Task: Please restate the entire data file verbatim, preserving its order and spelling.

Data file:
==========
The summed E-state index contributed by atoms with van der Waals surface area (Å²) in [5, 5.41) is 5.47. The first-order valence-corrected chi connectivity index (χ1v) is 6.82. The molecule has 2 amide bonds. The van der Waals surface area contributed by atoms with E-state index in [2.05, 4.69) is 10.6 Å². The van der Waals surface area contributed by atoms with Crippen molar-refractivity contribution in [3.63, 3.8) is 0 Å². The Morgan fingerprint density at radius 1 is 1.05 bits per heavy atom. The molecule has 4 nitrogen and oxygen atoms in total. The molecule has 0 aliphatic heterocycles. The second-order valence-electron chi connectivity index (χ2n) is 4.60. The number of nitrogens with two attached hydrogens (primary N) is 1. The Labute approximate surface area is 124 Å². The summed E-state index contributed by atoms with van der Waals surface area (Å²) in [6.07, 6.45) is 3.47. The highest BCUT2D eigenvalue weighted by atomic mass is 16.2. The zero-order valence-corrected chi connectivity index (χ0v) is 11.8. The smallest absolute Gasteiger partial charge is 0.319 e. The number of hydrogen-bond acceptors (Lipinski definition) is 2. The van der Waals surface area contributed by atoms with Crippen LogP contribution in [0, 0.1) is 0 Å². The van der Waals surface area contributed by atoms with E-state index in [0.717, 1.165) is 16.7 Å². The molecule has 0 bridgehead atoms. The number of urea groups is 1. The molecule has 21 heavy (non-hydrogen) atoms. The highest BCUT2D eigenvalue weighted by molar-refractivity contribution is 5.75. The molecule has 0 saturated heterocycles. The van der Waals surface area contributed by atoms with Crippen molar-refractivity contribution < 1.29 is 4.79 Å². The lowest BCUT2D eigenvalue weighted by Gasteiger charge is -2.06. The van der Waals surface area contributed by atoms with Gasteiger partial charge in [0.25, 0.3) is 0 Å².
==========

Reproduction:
The summed E-state index contributed by atoms with van der Waals surface area (Å²) in [5, 5.41) is 5.47. The first-order valence-corrected chi connectivity index (χ1v) is 6.82. The molecule has 2 amide bonds. The van der Waals surface area contributed by atoms with E-state index in [2.05, 4.69) is 10.6 Å². The van der Waals surface area contributed by atoms with Crippen molar-refractivity contribution in [3.63, 3.8) is 0 Å². The Morgan fingerprint density at radius 1 is 1.05 bits per heavy atom. The molecule has 4 nitrogen and oxygen atoms in total. The molecule has 0 aliphatic heterocycles. The second-order valence-electron chi connectivity index (χ2n) is 4.60. The number of nitrogens with two attached hydrogens (primary N) is 1. The Labute approximate surface area is 124 Å². The summed E-state index contributed by atoms with van der Waals surface area (Å²) in [6.07, 6.45) is 3.47. The highest BCUT2D eigenvalue weighted by atomic mass is 16.2. The zero-order valence-corrected chi connectivity index (χ0v) is 11.8. The smallest absolute Gasteiger partial charge is 0.319 e. The number of hydrogen-bond acceptors (Lipinski definition) is 2. The van der Waals surface area contributed by atoms with Crippen LogP contribution in [0, 0.1) is 0 Å². The van der Waals surface area contributed by atoms with E-state index in [0.717, 1.165) is 16.7 Å². The molecule has 0 bridgehead atoms. The number of urea groups is 1. The molecule has 21 heavy (non-hydrogen) atoms. The highest BCUT2D eigenvalue weighted by molar-refractivity contribution is 5.75. The molecule has 0 saturated heterocycles. The van der Waals surface area contributed by atoms with Crippen molar-refractivity contribution < 1.29 is 4.79 Å². The lowest BCUT2D eigenvalue weighted by Gasteiger charge is -2.06. The van der Waals surface area contributed by atoms with Gasteiger partial charge in [0.25, 0.3) is 0 Å².